ARTS / Richard the joint first: Stage Actor of the Year

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The Independent Culture
IT WAS not a great year for heroic performances. The most obvious contenders were Antony Sher's Tamburlaine (at the Swan) which, besides its stunning acrobatics, brought a sense of Faustian aspiration to the Scythian warlord; and Paul Scofield's Shotover in Heartbreak House (Haymarket) which gave Shaw the tragic reverberation of Joseph Conrad. Otherwise there was Kenneth Branagh's non-patrician Coriolanus at Chichester, John Nettles's return to Stratford as an underwhelming Leontes, and Alan Rickman's Hamlet (Riverside, Hammersmith, and touring), a jaundiced outsider who gave up on revenge even before he had started.

The two actors it still thrills me to remember are Simon Russell Beale and Barrie Rutter: both as Richard III. Jointly they reclaimed the role from the last lingering grasp of Olivier. Beale played him in Sam Mendes's production (the Other Place and touring) as a flabby grotesque housing the intelligence of a snake whose venomous wit never concealed his self-hatred. Rutter played the role in his own production for his own Northern Broadsides company, at the Hull Festival and touring. His Yorkshire Richard led you to expect a brusque, down-to-earth villain, and left you completely unprepared for the refined cruelties and horrors in the second (and usually anti- climactic) part of the play. Both Richards can still be seen: Rutter's at the Riverside Studios (081- 748 3354) till 9 Jan, Beale's at the Donmar Warehouse (071-867 1150) from 14 Jan.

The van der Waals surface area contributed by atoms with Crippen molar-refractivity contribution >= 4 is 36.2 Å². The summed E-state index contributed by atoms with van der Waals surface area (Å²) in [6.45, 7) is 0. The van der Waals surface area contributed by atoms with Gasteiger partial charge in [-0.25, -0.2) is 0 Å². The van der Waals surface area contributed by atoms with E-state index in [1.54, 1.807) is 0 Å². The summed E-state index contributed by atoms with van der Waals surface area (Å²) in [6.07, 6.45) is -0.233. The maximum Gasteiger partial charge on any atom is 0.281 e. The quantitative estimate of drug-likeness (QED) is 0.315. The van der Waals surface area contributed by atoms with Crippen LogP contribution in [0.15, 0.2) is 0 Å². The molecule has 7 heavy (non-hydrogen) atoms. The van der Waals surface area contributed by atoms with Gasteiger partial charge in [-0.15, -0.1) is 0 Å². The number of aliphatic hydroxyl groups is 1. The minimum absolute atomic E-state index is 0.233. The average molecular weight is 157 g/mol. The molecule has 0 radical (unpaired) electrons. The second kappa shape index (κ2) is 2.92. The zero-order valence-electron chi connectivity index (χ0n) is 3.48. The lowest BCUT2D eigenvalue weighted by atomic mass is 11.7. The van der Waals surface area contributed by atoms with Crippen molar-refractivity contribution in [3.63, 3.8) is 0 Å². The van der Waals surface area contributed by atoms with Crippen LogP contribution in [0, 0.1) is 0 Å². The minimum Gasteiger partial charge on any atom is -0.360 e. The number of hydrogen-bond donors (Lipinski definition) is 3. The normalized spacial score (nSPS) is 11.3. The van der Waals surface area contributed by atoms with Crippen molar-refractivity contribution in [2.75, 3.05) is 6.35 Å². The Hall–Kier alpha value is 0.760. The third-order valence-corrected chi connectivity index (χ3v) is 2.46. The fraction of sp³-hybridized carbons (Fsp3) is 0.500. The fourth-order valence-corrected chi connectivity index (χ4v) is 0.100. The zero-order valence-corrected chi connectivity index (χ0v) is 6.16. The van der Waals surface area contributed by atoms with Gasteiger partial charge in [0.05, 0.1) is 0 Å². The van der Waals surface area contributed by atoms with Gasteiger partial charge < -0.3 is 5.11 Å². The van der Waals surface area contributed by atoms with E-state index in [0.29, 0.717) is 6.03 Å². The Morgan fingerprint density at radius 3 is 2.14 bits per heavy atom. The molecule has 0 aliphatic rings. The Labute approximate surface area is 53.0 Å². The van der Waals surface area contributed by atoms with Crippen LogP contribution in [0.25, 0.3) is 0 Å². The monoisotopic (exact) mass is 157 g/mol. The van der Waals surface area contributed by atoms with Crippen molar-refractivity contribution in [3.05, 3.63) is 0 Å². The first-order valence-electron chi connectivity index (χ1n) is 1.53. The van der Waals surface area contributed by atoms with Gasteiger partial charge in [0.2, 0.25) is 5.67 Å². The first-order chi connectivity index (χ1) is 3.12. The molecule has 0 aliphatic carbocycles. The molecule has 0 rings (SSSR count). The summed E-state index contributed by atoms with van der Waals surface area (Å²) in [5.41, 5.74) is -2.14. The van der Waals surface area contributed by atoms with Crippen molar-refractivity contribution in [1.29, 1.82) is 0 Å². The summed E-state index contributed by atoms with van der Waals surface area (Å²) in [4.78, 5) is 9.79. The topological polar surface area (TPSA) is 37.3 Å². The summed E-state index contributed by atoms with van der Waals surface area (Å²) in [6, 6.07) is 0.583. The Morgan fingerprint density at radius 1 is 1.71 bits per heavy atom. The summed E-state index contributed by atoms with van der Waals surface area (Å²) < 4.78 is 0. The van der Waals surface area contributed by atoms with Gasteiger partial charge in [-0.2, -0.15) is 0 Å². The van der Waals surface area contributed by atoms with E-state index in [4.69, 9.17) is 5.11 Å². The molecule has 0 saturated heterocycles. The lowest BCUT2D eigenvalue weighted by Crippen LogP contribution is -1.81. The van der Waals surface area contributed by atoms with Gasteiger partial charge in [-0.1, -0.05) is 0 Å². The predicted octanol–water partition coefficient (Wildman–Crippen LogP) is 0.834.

Close behind comes Ann Mitchell, for her portrayal of the title role in Euripides's Hecuba in Laurence Boswell's production at the Gate. She unforgettably showed a heroic protagonist belittled and finally destroyed by the experience of tragedy. In separate ways, all three performances took me to places I had never seen before.

(Photographs omitted)

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